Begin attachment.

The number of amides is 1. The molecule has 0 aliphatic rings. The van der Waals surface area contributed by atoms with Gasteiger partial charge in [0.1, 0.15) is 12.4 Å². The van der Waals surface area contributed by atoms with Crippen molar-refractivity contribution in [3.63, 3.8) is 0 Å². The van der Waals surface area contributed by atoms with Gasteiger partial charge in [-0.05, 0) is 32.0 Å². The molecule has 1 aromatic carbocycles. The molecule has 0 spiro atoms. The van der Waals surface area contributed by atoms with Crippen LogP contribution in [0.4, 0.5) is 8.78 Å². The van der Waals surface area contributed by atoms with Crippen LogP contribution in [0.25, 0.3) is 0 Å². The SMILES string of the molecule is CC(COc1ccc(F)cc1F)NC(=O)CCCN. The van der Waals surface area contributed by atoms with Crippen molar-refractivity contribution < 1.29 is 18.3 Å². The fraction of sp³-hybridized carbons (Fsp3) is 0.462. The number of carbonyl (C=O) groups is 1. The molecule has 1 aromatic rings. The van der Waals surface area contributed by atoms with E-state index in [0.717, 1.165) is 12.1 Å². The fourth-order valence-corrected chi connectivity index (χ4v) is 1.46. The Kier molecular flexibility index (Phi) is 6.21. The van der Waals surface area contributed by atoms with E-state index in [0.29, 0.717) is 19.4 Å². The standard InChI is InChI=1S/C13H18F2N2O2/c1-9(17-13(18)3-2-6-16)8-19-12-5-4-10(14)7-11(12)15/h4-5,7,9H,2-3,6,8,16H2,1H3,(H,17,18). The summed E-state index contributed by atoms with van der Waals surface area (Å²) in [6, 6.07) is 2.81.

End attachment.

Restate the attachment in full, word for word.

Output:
The number of amides is 1. The molecule has 0 aliphatic rings. The van der Waals surface area contributed by atoms with Gasteiger partial charge in [0.1, 0.15) is 12.4 Å². The van der Waals surface area contributed by atoms with Crippen molar-refractivity contribution in [3.63, 3.8) is 0 Å². The van der Waals surface area contributed by atoms with Gasteiger partial charge in [-0.05, 0) is 32.0 Å². The molecule has 1 aromatic carbocycles. The molecule has 0 spiro atoms. The van der Waals surface area contributed by atoms with Crippen LogP contribution in [0.4, 0.5) is 8.78 Å². The van der Waals surface area contributed by atoms with Crippen LogP contribution in [0.25, 0.3) is 0 Å². The SMILES string of the molecule is CC(COc1ccc(F)cc1F)NC(=O)CCCN. The van der Waals surface area contributed by atoms with Crippen molar-refractivity contribution < 1.29 is 18.3 Å². The fraction of sp³-hybridized carbons (Fsp3) is 0.462. The number of carbonyl (C=O) groups is 1. The molecule has 1 aromatic rings. The van der Waals surface area contributed by atoms with E-state index in [0.717, 1.165) is 12.1 Å². The fourth-order valence-corrected chi connectivity index (χ4v) is 1.46. The Kier molecular flexibility index (Phi) is 6.21. The van der Waals surface area contributed by atoms with E-state index in [0.29, 0.717) is 19.4 Å². The standard InChI is InChI=1S/C13H18F2N2O2/c1-9(17-13(18)3-2-6-16)8-19-12-5-4-10(14)7-11(12)15/h4-5,7,9H,2-3,6,8,16H2,1H3,(H,17,18). The summed E-state index contributed by atoms with van der Waals surface area (Å²) in [6, 6.07) is 2.81.